You must have spoken to a sales person who insisted on inserting your name into every second sentence.  They think it is an added degree of familiarity that brings them closer to you and closer to a sale.  Wouldn’t you want to buy from your best buddy?

Or you must have received a direct mail letter that repeats your name in the body of the letter.

Bad news for them – it doesn’t make you think they are your new BFF.

It is more like BFD.  It reeks of insincerity.  It is one of those transparent techniques that might only have worked for the early adopters, years ago, if then.

Think about it.  Do any of your friends force the use of your name into their comments?  Hardly.  They don’t need to insert it to try to remember who you are.

For example, would we ever hear this: “Hi Mom, it is your son, Mom.  I was calling, Mom, to see how your were.  And let me tell you, Mom, the new F172R model is probably your best value, Mom.”

Does that come close to scanning as a real conversation?  The senseless repetition of the name never happens in real life.

In fact, the forced insertion of the client’s name is off putting — and to me as a prospect, it reminds me that I do NOT have a relationship with the huckster trying to hustle me.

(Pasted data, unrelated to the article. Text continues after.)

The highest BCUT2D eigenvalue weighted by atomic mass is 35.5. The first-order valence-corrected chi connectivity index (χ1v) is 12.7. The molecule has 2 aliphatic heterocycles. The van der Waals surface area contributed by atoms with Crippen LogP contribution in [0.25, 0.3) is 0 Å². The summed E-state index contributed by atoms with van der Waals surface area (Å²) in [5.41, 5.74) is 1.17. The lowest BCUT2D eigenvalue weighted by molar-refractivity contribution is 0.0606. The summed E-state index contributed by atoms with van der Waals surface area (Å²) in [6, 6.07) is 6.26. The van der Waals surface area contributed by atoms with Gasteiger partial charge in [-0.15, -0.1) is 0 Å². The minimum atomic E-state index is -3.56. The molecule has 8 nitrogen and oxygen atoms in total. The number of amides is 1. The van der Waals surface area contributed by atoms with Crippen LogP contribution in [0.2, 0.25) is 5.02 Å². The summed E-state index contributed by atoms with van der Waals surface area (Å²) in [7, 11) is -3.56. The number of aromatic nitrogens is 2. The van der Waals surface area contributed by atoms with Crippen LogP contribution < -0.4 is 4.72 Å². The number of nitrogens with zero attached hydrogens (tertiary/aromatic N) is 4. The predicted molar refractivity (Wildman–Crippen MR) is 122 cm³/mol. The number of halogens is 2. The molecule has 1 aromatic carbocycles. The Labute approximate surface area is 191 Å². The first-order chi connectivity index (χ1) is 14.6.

It is a technique left for the most amateur of sales people because it can seem so forced and so unnatural.

The same is true with direct mail letters, electronic or snail.  While programming in the recipient’s name is not that challenging, it should be done with some restraint and sensibility.  Showing that you can slug in the name no longer makes you the recipient’s best buddy.

As an advertising agency, we often receive complimentary subscriptions of magazines, including women’s service books.  Often this includes a copy for our reception area.  One of the funniest direct mail letters we received was addressed to Mrs. Reception Copy, noting that “Dear Reception, you and the entire Copy family may already be eligible…”

So, Bob, take care of how you use the data you have, Bob.  Sometimes, Bob, when you overuse your information, the result is counter productive.

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